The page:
1. Oh, not the little boy with leukemia?

        My thoughts and prayers to your friend. Three weeks? My heart breaks for her; I don’t know how I survived that time, I really don’t. I know that having a friend like you has to help.

  3. A lovely post Tric, as always. Even though I really don’t trust the Irish medical system, it is so much better than other countries. I often thank something out there that we can pay the €50 and get our children seen by a doctor. A little thing but so important – heaven help parents who lose children in third world countries from diseases that are preventable.
    Hugs from those we love – there is nothing like them.

    1. Thanks Lorna. If you could hear and know the level of care and kindness my young friend has experienced in hospital you might change your mind about the Irish medical system. Almost every consultant in the hospital has been part of this boys care, not to mention the nurses and doctors, catering staff and so many others. So much effort and expense put into saving one life. It is amazing to think about it.

  4. I am glad to hear it Tric and yes, I’ve always heard that nurses and doctors do a wonderful job. I’ve never had to experience it for my children, thank goodness. I suppose what happened to Savita left a bad taste. I had my son under the NHS in the UK and never thought twice about it – never considered private healthcare over there. Yet, I went privately when I had my daughter. I’m not saying I was treated any differently than public, if anything I found the whole thing rather ‘male dominated’ but yet I just felt that sometimes you need some extra clout here.
    Mind you, what happened to poor Savita is a whole other subject! I do think a lot of one’s care depends on the experts in a particular hospital though. But I know very little about it first hand, thank goodness.
    Hoping the young warrior continues to rally x

  5. Wonderfully written Tric! I keep reminding myself about the same things… to remember to be present in the moment you are in and enjoy it. I think we are often brought up really task-oriented and efficiency and accomplishments seem to be praised at school and in life so no wonder we forget to simply be. I see these things are changing now and am really glad about it.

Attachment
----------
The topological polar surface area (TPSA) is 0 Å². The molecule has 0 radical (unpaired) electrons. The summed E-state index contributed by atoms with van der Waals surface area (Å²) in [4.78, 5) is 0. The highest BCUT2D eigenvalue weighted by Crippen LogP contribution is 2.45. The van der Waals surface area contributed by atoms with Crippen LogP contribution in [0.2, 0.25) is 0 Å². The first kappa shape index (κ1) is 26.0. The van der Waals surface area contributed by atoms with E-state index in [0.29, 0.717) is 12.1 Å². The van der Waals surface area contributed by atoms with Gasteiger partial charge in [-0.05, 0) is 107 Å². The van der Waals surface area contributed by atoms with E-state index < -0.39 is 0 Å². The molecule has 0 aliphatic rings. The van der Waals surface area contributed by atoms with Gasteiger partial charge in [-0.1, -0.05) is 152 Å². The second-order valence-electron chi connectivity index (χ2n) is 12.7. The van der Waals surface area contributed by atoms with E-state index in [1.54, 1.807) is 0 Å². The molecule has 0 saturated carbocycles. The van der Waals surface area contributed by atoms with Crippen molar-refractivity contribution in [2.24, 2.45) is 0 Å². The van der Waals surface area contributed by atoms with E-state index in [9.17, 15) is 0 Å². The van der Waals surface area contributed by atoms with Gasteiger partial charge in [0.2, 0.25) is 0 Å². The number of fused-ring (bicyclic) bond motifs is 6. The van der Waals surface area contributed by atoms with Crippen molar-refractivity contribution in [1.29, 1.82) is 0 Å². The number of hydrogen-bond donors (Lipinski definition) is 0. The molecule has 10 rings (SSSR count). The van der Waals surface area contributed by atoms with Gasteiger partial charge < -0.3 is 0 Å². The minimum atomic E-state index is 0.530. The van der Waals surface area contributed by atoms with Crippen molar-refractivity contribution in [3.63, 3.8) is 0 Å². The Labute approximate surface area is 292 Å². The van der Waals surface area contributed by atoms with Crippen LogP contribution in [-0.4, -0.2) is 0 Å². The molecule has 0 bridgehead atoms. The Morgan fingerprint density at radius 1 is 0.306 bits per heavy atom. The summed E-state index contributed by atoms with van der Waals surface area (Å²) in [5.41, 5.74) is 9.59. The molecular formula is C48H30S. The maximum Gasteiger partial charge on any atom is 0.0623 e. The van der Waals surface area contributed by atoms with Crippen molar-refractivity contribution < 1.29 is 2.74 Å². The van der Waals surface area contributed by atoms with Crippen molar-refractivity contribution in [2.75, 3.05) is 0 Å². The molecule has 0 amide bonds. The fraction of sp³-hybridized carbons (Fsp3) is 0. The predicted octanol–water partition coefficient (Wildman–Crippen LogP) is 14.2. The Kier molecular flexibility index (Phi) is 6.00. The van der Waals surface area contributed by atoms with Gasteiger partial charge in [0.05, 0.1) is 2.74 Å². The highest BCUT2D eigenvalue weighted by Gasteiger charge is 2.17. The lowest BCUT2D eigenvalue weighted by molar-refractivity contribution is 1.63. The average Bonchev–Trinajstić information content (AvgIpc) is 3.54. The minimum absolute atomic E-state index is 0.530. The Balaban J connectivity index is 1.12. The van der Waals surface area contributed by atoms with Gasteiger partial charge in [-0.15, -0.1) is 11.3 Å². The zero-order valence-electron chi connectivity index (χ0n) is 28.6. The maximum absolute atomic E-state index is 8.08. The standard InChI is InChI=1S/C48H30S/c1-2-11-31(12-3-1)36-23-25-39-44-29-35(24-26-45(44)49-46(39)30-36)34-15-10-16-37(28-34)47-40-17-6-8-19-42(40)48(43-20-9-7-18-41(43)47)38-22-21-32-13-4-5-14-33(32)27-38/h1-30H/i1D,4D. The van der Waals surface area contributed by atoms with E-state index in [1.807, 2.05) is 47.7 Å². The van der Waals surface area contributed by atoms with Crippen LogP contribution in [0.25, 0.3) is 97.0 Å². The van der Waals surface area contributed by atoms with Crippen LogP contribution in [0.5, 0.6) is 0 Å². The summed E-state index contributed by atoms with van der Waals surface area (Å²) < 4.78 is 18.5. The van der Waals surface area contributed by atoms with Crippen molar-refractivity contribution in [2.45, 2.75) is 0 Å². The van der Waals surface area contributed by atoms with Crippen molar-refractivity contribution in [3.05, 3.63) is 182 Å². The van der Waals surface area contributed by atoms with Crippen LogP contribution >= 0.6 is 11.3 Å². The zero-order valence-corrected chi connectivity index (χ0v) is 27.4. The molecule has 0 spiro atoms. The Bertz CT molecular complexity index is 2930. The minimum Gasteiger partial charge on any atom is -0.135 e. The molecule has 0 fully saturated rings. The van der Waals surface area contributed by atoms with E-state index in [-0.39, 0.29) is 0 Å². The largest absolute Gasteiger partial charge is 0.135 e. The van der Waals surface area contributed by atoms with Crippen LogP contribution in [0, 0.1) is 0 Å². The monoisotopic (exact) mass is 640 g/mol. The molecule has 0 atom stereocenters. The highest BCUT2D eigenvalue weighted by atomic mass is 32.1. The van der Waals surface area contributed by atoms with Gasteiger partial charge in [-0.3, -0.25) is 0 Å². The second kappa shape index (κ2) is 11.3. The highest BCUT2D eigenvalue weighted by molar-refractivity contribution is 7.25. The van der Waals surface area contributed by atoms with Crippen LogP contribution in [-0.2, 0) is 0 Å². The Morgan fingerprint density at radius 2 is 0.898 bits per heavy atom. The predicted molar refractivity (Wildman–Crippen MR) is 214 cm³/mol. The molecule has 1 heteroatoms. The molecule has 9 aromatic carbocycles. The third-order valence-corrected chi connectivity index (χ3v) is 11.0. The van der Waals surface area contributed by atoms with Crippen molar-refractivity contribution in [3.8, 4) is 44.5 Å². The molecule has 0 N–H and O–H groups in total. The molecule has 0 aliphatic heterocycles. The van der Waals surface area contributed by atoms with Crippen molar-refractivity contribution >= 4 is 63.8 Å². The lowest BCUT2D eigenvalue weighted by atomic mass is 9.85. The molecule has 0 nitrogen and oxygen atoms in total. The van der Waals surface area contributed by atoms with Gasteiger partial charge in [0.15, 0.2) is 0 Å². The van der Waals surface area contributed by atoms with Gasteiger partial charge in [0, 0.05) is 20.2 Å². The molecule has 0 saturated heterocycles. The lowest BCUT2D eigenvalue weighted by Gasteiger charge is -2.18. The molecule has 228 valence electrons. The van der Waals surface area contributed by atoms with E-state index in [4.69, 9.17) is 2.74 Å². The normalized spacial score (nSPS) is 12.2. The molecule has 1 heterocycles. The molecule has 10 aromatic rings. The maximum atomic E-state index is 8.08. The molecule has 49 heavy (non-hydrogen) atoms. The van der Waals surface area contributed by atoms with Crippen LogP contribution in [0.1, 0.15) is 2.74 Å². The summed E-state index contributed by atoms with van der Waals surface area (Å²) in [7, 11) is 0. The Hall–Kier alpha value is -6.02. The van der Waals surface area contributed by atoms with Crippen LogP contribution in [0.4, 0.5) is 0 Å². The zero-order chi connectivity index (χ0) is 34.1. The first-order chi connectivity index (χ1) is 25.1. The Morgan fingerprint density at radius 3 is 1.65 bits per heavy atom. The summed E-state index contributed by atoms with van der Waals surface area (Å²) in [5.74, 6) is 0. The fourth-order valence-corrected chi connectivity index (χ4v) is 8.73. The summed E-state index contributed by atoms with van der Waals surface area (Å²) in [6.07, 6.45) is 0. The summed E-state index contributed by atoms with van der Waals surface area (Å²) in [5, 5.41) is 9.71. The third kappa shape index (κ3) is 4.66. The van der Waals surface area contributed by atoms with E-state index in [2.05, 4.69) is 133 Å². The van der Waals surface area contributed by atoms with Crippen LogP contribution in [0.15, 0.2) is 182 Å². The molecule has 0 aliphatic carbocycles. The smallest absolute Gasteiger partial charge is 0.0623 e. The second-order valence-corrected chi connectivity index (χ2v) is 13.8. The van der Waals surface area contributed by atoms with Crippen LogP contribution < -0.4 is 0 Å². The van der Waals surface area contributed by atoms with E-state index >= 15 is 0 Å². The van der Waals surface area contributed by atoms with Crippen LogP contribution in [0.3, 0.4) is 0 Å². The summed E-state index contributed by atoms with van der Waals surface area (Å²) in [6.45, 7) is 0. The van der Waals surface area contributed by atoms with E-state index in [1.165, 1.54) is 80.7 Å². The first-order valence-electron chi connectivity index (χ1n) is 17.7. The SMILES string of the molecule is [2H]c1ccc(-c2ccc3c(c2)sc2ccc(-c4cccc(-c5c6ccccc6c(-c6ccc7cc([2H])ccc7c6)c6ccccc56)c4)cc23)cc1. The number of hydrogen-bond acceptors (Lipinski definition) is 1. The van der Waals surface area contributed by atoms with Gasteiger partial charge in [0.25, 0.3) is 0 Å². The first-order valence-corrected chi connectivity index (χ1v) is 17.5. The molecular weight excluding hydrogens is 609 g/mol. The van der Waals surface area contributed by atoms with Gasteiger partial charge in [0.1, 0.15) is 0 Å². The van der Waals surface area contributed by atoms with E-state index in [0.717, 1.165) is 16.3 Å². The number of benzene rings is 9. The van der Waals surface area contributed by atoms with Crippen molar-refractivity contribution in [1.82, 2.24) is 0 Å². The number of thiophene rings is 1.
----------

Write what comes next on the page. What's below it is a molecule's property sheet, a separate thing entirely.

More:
1. Thanks Elina. Sometimes when we are on holiday and life becomes so simple I think we live in the moment, but when we return to every day it can be difficult.

  6. It’s impossible to enjoy ‘every moment’; although we so often should. As an EMT I have on occasion seen how quickly it can all be over with no warning, whether it’s a car accident or a sudden medical issue. When your marker gets called in, it can be drawn out or without notice so we should appreciate where we ARE so much more than the hurried places we are going; and we should love those close to us…hugging a little longer, and kissing a little sweeter. Thanks for writing this, it’s a great reminder to look at those things that really matter. Wonderful Post!

  7. I totally agree. Afetr 2 strokes, deaths of my daughter & beloved Dad I try so hard to appreciate the life I have.. Its the people who bless our lives that make it matter . x

    1. Oh Jacqui I did not know you had lost a daughter as well as you dad. How very difficult I am sorry for your loss. I am sure you greatly appreciate these moments. I hope also you are feeling a bit better?

  8. Yes. What a good reminder. I forget too.. I can usually return to what is really important after questioning just about everything. You are right. This is what is important. I have had to let a lot go.. I am still dreaming of a tidy house. But I think I will miss my daughter being little when I have that.
    Love to you. I’m a little behind on reading. But I will make it back here. Always a treat.
    Laurie